Life at the International Space Station is about to get spicier as NASA announced its plans to grow the first fruiting plant in space.

ISS Quests For Space-Grown Chiles

NASA said it chose the Española chile pepper plant or Capsicum annuum because it has a short growing period, can grow at high altitudes, and can be easily pollinated. Peppers are excellent sources of Vitamin C, minerals, and antioxidants that are important for space diets.

NASA is currently experimenting growing the plant on Earth under simulated space conditions and if all plans go well, the chile pepper plant will be sent to the ISS between November this year and January 2020.

"We were also looking for varieties that don't grow too tall, and yet are very productive in the controlled environments that we would be using in space," said Ray Wheeler, NASA plant physiologist.

While there is an assortment of traditional prepackaged and dehydrated foods that can be eaten in space, Wheeler said astronauts have often expressed a desire for more spicy and flavourful foods. The Española pepper plant will suit the dietary needs and help provide and nutrition for astronauts on space journey.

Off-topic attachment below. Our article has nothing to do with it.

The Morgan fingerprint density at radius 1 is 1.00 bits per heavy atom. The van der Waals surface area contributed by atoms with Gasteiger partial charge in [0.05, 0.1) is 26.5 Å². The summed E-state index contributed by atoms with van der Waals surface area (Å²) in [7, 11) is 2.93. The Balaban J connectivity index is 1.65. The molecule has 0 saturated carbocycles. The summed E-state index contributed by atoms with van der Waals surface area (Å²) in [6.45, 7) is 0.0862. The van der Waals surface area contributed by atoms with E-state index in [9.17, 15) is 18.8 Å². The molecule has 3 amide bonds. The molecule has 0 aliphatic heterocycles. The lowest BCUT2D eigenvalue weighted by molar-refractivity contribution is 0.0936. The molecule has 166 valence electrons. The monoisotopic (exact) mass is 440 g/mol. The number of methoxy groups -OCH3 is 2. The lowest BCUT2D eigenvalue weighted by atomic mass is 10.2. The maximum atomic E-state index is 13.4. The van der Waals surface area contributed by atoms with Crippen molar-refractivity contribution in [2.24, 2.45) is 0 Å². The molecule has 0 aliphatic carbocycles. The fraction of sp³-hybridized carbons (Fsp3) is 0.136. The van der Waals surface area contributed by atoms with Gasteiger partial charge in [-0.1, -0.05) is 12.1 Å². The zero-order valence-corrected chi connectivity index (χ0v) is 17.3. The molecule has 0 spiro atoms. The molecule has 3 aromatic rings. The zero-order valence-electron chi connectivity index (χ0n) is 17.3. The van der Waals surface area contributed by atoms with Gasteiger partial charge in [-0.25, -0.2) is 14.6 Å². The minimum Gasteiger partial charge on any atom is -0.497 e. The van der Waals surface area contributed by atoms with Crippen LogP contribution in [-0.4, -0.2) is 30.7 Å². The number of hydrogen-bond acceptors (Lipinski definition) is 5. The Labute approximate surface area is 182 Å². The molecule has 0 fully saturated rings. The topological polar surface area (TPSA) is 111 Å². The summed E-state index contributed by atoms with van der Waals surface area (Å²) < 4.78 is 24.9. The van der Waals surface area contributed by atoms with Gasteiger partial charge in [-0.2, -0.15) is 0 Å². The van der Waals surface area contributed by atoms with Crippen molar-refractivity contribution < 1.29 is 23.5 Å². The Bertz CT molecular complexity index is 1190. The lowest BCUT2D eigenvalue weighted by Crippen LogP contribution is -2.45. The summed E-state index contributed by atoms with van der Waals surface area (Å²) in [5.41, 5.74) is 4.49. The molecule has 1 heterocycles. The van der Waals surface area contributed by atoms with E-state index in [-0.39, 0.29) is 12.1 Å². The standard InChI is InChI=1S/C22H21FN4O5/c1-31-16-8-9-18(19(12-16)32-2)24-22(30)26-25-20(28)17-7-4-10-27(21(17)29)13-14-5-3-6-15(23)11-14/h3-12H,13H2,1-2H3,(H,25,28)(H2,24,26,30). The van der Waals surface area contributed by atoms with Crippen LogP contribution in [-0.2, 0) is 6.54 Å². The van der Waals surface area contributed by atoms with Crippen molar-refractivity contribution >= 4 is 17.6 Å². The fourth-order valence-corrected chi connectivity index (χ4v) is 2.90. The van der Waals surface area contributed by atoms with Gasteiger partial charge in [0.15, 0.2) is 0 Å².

The particular chile pepper plant grows at higher elevations in New Mexico's Española previously known as the San Juan Valley. It has a slightly stronger pungent and bitter flavor and matures early to red. It was first grown by Spanish settlers in the area.

Growing Foods In Space

Growing plants in space stations have become common since the crew of Soviet Salyut 7 first grew the model plant Arabidopsis in 1982. Russian cosmonauts were the first to plant and consume space-grown produce in 2003.

Three years ago, NASA astronauts succeeded in growing and eating different types of lettuce on the ISS. Other foods such as Chinese cabbage, radishes, Swiss chard, peas, and other vegetables are already being produced aboard the space station.

Despite the microgravity in space, astronauts were successful in growing certain types of plants onboard the ISS. Through the use of varied techniques, special types of lights, and temperature, they have coaxed plants into figuring out which way is "up" and "down".

To help grow fresh food aboard the ISS, NASA has set up the Advanced Plant Habitat, a fully automated facility for bioscience research that would complement the portable growing box called Vegetable Production System or Veggie. Through the Veggie, astronauts were able to grow green leafy vegetables, and flowers such as zinnias, and sunflowers in space.

"We can build all the rockets we want to go to Mars, but it won't work unless we have food to eat," said Jacob Torres, a native of New Mexico and a horticultural scientist at NASA who is working primarily on the Española chili pepper project.

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